In final budget negotiations, what will happen to “Give it Back”?



The transportation conference committee will meet late this afternoon to try to reconcile the differences between the $7 billion House Republican plan and the $11 billion Senate Democrat plan to help fund Minnesota’s transportation needs over the next two years.

Yesterday, Senate Majority Leader Tom Bakk, D-Cook, stated that he’d be willing to forgo the Senate transportation funding bill containing the 16 cent per gallon gas tax hike and 1 cent metro sales tax hike if Speaker Kurt Daudt, R-Crown, would be willing to forgo $2 billion in tax relief provided in the House tax bill leaving a status quo for Minnesotans.

Negotiations between the stogie-smoking duo could very well be very simple.  Bakk is a former union negotiator, Daudt a former car salesman.  The details of a transportation and a tax bill will be left to their committee chairs.  The overall budget number along with numbers for tax hikes and tax relief are what’s on the table.

Gas and sales taxes are strictly regressive, something that Democrats say they don’t want.  Bakk and the Democrats want the bulk of the $1.9 billion budget surplus spent and see the gas tax chip is the way to get there.

Back in January Bakk’s fellow Iron Range Democrat, Rep Tom Anzelc, D-Balsam Township, indicated the politics of the negotiation, telling the Mesabi Daily News  “I’ll support an increase in the state gas tax in the House if the Republican majority puts up half the votes. I won’t support it with 95 percent Democrats supporting it and only a handful of Republicans..”

A recent Star Tribune poll showed that 3 out of 5 Minnesotans-– who live outside Hennepin and Ramsey counties– are opposed to the Democrat’s transportation plan to spend $11 Billion and raise taxes.  Without rural Democrat support, it would be impossible for the 6.5% hike to pass the House.  Daudt would have to serve up at least six House Republican votes and the last time six Republicans voted for a gas tax hike in 2008, four didn’t return to St. Paul after election day.   One that did return, Rep Rod Hamilton, R-Mountain Lake, currently serves as chair of the House agriculture committee.  The other, Jim Abeler, is now a lobbyist.

Could Bakk get a smaller gas tax hike out of Daudt’s Republicans?  It’s remotely possible. Daudt was the former campaign manager and close friend of former House Minority Leader Marty Seifert who is now lobbying for a highway partnership that advocates a gas tax hike and multiple Chambers of Commerce now support the idea.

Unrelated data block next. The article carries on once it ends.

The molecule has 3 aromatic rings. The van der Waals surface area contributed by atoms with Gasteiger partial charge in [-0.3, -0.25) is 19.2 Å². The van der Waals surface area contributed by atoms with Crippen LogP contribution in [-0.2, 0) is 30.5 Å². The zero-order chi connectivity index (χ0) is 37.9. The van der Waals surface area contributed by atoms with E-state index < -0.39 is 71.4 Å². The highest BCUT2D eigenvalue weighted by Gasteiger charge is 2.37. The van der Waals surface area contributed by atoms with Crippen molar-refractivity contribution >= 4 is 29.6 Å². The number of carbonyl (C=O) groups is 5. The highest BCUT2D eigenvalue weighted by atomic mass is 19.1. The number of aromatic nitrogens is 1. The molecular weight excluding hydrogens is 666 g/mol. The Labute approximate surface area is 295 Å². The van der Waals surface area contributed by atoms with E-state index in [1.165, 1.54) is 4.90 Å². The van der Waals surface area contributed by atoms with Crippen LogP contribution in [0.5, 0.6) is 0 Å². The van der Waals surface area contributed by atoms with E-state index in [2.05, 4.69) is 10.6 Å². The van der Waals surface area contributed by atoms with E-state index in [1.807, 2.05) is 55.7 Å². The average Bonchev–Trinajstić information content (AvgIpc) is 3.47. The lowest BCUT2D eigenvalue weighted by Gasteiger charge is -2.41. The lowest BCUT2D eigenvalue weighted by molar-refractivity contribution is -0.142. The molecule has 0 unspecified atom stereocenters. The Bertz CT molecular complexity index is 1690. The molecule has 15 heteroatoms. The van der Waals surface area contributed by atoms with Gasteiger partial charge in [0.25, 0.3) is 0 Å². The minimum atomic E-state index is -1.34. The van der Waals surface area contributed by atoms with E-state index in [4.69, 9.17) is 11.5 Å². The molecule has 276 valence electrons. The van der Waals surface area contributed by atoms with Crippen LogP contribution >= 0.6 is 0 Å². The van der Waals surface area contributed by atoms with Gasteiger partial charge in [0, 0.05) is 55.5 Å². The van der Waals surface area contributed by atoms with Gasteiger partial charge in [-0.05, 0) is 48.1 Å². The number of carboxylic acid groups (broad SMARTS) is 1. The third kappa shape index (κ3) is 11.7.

Before news of a big budget surplus hit, Daudt was open to the idea of a gas tax hike telling the Star Tribune on January 6th that “a gas tax is not off the table.”  In early February, when a $1 billion budget surplus was projected, Daudt moved to a different line stating ,”Knowing it took 10 years to pass 5 cents, thinking that it’s going to take a few months to pass 16 cents is unrealistic. And the public obviously is not ready for that sort of thing.”  When news of the $1.9 billion surplus came at the end of February, Daudt stated “I think this surplus means Democrats can stop talking about a gas tax in St. Paul.”  By the end of March Daudt proclaimed at a press conference “we’re siding with Minnesotans on the gas tax” and took the idea off the table.

Framing a budget deal around the DFL’s eagerness to raise taxes with a massive budget surplus could play in the Republicans’ favor.  Daudt has public opinion on his side with 38% of Minnesotans wanting the surplus returned to the taxpayers and less than 20% wanting the money spent to expand services, though 57% of Minnesotans said the surplus should be returned proportionally to the income tax paid verses only 9% who support the Daudt plan that gives the money to help certain groups via targeted tax credits.

While the House drives the overall budget, Republicans have to get the buy-in of a Senate with a sizable DFL-majority and a liberal legacy-seeking Governor. The Democrat leadership’s appetite for tax hikes seems to be whetted by a large state surplus comprised of income tax hikes enacted when they controlled the House, Senate, and Governor’s office in 2013.  Although they lost the House due to that overreach, they know they’ll have Dayton in control through 2018.

Politically, Bakk and Dayton have little to lose while Daudt’s political future could be negatively impacted for delivering a budget well over $40 billion with any tax hikes.  The Democrats seem to be relying on the 2011 tactic of being willing to shut down the government, something they believe will be blamed once again on the Republicans.  If Daudt pulls tax relief for the sake of ending the session on time, the public may wonder, whatever happened to “Give it Back?”




Contributor Alpha News